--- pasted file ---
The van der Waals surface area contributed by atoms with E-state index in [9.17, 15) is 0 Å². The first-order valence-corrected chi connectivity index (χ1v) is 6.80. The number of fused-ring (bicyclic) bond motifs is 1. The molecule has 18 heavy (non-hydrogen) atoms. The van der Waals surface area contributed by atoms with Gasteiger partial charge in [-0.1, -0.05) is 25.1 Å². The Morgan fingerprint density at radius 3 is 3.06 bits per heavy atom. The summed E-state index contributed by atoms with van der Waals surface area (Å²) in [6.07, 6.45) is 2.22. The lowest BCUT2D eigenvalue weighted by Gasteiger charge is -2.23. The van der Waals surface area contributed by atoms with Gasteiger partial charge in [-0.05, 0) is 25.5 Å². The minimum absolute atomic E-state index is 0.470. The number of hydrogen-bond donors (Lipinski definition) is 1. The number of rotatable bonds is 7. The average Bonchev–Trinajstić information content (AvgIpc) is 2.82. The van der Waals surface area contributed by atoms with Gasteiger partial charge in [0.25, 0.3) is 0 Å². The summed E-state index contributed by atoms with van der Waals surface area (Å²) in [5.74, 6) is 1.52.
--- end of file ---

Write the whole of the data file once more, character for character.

The van der Waals surface area contributed by atoms with E-state index in [9.17, 15) is 0 Å². The first-order valence-corrected chi connectivity index (χ1v) is 6.80. The number of fused-ring (bicyclic) bond motifs is 1. The molecule has 18 heavy (non-hydrogen) atoms. The van der Waals surface area contributed by atoms with Gasteiger partial charge in [-0.1, -0.05) is 25.1 Å². The Morgan fingerprint density at radius 3 is 3.06 bits per heavy atom. The summed E-state index contributed by atoms with van der Waals surface area (Å²) in [6.07, 6.45) is 2.22. The lowest BCUT2D eigenvalue weighted by Gasteiger charge is -2.23. The van der Waals surface area contributed by atoms with Gasteiger partial charge in [-0.05, 0) is 25.5 Å². The minimum absolute atomic E-state index is 0.470. The number of hydrogen-bond donors (Lipinski definition) is 1. The number of rotatable bonds is 7. The average Bonchev–Trinajstić information content (AvgIpc) is 2.82. The van der Waals surface area contributed by atoms with Gasteiger partial charge in [0.25, 0.3) is 0 Å². The summed E-state index contributed by atoms with van der Waals surface area (Å²) in [5.74, 6) is 1.52.